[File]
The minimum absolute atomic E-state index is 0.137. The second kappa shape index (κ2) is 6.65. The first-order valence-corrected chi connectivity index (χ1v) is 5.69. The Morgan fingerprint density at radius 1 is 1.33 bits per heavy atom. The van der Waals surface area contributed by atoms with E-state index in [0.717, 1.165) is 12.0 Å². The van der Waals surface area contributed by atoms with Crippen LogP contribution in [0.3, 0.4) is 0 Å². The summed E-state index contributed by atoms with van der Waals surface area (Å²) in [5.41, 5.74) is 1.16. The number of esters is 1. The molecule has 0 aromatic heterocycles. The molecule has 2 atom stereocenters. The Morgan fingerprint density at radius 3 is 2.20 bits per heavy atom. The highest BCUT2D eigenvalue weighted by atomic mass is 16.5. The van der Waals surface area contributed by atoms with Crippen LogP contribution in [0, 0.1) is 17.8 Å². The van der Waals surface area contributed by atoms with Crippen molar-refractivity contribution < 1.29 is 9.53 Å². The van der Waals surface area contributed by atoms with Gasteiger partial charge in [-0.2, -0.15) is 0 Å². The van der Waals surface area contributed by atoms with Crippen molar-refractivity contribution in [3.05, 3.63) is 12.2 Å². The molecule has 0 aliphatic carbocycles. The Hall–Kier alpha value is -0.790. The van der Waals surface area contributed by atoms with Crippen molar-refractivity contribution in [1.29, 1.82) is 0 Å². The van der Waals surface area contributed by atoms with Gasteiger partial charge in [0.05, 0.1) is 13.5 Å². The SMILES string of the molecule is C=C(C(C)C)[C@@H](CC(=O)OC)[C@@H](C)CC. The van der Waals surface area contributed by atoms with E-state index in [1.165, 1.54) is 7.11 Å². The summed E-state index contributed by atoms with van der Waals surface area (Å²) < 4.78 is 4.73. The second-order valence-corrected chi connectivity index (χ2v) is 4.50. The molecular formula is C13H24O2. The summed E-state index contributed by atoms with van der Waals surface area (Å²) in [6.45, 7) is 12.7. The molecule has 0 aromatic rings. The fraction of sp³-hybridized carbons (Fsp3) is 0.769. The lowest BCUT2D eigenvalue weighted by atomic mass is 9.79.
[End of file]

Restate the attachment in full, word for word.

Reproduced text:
The minimum absolute atomic E-state index is 0.137. The second kappa shape index (κ2) is 6.65. The first-order valence-corrected chi connectivity index (χ1v) is 5.69. The Morgan fingerprint density at radius 1 is 1.33 bits per heavy atom. The van der Waals surface area contributed by atoms with E-state index in [0.717, 1.165) is 12.0 Å². The van der Waals surface area contributed by atoms with Crippen LogP contribution in [0.3, 0.4) is 0 Å². The summed E-state index contributed by atoms with van der Waals surface area (Å²) in [5.41, 5.74) is 1.16. The number of esters is 1. The molecule has 0 aromatic heterocycles. The molecule has 2 atom stereocenters. The Morgan fingerprint density at radius 3 is 2.20 bits per heavy atom. The highest BCUT2D eigenvalue weighted by atomic mass is 16.5. The van der Waals surface area contributed by atoms with Crippen LogP contribution in [0, 0.1) is 17.8 Å². The van der Waals surface area contributed by atoms with Crippen molar-refractivity contribution < 1.29 is 9.53 Å². The van der Waals surface area contributed by atoms with Gasteiger partial charge in [-0.2, -0.15) is 0 Å². The van der Waals surface area contributed by atoms with Crippen molar-refractivity contribution in [3.05, 3.63) is 12.2 Å². The molecule has 0 aliphatic carbocycles. The Hall–Kier alpha value is -0.790. The van der Waals surface area contributed by atoms with Crippen molar-refractivity contribution in [1.29, 1.82) is 0 Å². The van der Waals surface area contributed by atoms with Gasteiger partial charge in [0.05, 0.1) is 13.5 Å². The SMILES string of the molecule is C=C(C(C)C)[C@@H](CC(=O)OC)[C@@H](C)CC. The van der Waals surface area contributed by atoms with E-state index in [1.165, 1.54) is 7.11 Å². The summed E-state index contributed by atoms with van der Waals surface area (Å²) < 4.78 is 4.73. The second-order valence-corrected chi connectivity index (χ2v) is 4.50. The molecular formula is C13H24O2. The summed E-state index contributed by atoms with van der Waals surface area (Å²) in [6.45, 7) is 12.7. The molecule has 0 aromatic rings. The fraction of sp³-hybridized carbons (Fsp3) is 0.769. The lowest BCUT2D eigenvalue weighted by atomic mass is 9.79.